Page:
Published Sunday, 02 September 2012
An injured police officer is tended to by a colleague at Carlisle Circus. (© Pacemaker)
Bricks, bottles, stones, fireworks and golf balls were hurled at police in riot gear in the Carlisle Circus, Clifton Street and Antrim Road areas of the city on Sunday after a loyalist crowd gathered to protest at the march organised by the Henry Joy McCracken Republican Flute Band.
Three officers who were hurt during the disorder have been taken to hospital for treatment.
Motorists have been advised to avoid the area and diversions are in place.
A heavy police presence remained at the scene as trouble continued on Sunday night.
Earlier the water cannon was deployed to deter attacks on police.
Chief Superintendent George Clarke said: "My officers are continuing to deal with significant but localised disorder in the Carlisle Circus and Clifton Street area."
"At least 26 officers have been injured, with three of them taken to hospital."
At the scene on Sunday afternoon, UTV's Sharon O'Neill said trouble was "sporadic".
She said people in a nearby care home looked on "in disbelief at what's going on in Carlisle Circus".
I'm urging all individuals and communities affected to take a step back. Violence has serious and unwanted consequences for all of us.
Chief Superintendent George Clarke
Up to 300 people and two bands, accompanied by 100 supporters, were expected to take part in the march from Duncairn Parade in the New Lodge area to the Clifton Street Cemetery at Henry Place
In a statement, parade organisers, the Republic Network for Unity (RNU), claimed that marchers came under "a sustained attack" from loyalist protesters at Henry Street.
"Republicans were showered with a barrage of bricks, stones, golf balls and bottles," the statement continued.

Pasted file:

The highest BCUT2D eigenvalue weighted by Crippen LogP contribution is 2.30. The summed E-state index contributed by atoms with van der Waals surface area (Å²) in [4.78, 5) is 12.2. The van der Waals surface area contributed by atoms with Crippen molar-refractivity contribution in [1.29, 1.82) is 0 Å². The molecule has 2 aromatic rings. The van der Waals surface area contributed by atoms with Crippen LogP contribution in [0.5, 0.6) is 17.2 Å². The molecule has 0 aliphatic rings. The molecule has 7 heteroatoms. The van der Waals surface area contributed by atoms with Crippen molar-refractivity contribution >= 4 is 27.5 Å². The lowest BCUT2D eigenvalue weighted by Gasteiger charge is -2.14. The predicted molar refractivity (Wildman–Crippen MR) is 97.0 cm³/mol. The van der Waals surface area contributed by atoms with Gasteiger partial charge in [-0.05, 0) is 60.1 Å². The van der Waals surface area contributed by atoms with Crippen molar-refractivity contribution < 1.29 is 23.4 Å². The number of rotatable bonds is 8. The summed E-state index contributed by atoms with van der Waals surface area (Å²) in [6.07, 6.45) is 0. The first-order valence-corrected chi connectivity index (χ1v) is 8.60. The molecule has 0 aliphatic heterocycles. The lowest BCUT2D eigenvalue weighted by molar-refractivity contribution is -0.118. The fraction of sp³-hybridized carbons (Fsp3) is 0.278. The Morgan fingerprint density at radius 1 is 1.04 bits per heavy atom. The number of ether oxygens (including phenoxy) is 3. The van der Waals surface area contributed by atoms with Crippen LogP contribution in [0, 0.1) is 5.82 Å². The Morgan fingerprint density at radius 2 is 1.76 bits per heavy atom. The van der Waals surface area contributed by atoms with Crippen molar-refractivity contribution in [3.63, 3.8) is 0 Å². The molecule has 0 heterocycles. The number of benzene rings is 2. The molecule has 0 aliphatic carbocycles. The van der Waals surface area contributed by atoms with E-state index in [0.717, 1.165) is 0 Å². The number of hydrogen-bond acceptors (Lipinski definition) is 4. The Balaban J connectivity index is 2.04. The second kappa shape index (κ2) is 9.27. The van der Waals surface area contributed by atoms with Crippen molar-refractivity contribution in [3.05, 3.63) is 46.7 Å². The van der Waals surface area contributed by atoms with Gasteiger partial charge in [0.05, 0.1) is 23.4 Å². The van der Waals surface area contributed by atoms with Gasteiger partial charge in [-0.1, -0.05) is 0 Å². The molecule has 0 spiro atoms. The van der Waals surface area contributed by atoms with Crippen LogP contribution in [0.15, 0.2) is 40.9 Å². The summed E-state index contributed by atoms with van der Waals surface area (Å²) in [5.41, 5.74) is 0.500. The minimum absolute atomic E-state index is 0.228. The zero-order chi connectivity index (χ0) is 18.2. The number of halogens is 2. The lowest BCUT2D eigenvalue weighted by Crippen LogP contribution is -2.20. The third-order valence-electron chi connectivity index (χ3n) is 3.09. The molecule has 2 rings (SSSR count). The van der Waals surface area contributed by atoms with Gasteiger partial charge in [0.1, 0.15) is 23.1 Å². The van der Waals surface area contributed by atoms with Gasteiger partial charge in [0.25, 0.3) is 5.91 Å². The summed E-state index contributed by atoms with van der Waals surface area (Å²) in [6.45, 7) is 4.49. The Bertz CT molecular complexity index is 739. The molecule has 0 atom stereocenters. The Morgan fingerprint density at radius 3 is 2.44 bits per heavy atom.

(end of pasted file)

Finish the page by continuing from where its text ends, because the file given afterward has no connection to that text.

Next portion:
The republican group claimed that before the trouble erupted the march had passed peacefully through the New Lodge, North Queen Street and Carrickhill areas.
They say they "understand that some local youths retaliated against the loyalist attack", adding they "will do all that we can to help ease any tensions in the area."
Tensions have simmered after trouble erupted close to a Catholic church on nearby Donegall Street last week.
Seven police officers were injured during disorder at the Royal Black Institution parade on Saturday 25 August.
Earlier that day, a loyalist band defied a Parades Commission ban to march past St Patrick's Church.
The Young Conway Volunteers were banned by the watchdog after they were filmed playing a song alleged to be sectarian outside the church on the Twelfth of July.
Meanwhile, the Orange Order has condemned an attack on the Clifton Street Orange Hall on Sunday, which they say was carried out "by a large crowd".
County Master Tom Haire said: "I condemn those who took part in this dastardly attack, unfortunately it is the outworking of those whose hatred and intolerance of all things Protestant and British is manifested in the campaign against traditional parades."
He said there was "no justification for the attack."
Organisers say last year's parade passed off without incident.
© UTV News